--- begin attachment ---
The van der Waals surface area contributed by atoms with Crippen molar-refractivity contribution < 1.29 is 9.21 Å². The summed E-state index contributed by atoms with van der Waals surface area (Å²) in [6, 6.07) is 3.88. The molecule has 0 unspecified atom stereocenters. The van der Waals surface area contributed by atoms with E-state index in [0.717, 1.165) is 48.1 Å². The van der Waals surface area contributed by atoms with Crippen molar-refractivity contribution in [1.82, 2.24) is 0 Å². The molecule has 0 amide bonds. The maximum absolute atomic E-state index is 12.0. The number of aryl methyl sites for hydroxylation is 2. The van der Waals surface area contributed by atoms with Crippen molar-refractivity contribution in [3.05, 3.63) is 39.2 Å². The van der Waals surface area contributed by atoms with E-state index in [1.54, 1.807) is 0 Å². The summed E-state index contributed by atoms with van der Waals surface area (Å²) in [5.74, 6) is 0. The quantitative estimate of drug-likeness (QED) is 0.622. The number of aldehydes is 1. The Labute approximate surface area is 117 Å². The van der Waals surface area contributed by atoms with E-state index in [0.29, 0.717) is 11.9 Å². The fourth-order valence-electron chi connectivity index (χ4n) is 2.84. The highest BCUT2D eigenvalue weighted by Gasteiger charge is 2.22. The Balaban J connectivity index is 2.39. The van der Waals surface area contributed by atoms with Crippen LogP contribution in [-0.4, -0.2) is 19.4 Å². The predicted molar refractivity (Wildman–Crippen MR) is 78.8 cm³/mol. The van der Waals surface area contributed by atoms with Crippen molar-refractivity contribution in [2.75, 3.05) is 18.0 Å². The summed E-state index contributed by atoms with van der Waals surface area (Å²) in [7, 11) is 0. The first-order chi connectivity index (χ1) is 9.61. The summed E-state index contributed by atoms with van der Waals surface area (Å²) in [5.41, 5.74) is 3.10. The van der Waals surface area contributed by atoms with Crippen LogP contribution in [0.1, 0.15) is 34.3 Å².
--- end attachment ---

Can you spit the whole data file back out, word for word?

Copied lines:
The van der Waals surface area contributed by atoms with Crippen molar-refractivity contribution < 1.29 is 9.21 Å². The summed E-state index contributed by atoms with van der Waals surface area (Å²) in [6, 6.07) is 3.88. The molecule has 0 unspecified atom stereocenters. The van der Waals surface area contributed by atoms with E-state index in [0.717, 1.165) is 48.1 Å². The van der Waals surface area contributed by atoms with Crippen molar-refractivity contribution in [1.82, 2.24) is 0 Å². The molecule has 0 amide bonds. The maximum absolute atomic E-state index is 12.0. The number of aryl methyl sites for hydroxylation is 2. The van der Waals surface area contributed by atoms with Crippen molar-refractivity contribution in [3.05, 3.63) is 39.2 Å². The van der Waals surface area contributed by atoms with E-state index in [1.54, 1.807) is 0 Å². The summed E-state index contributed by atoms with van der Waals surface area (Å²) in [5.74, 6) is 0. The quantitative estimate of drug-likeness (QED) is 0.622. The number of aldehydes is 1. The Labute approximate surface area is 117 Å². The van der Waals surface area contributed by atoms with E-state index in [0.29, 0.717) is 11.9 Å². The fourth-order valence-electron chi connectivity index (χ4n) is 2.84. The highest BCUT2D eigenvalue weighted by Gasteiger charge is 2.22. The Balaban J connectivity index is 2.39. The van der Waals surface area contributed by atoms with Crippen LogP contribution in [-0.4, -0.2) is 19.4 Å². The predicted molar refractivity (Wildman–Crippen MR) is 78.8 cm³/mol. The van der Waals surface area contributed by atoms with Crippen molar-refractivity contribution in [2.75, 3.05) is 18.0 Å². The summed E-state index contributed by atoms with van der Waals surface area (Å²) in [7, 11) is 0. The first-order chi connectivity index (χ1) is 9.61. The summed E-state index contributed by atoms with van der Waals surface area (Å²) in [5.41, 5.74) is 3.10. The van der Waals surface area contributed by atoms with Crippen LogP contribution in [0.1, 0.15) is 34.3 Å².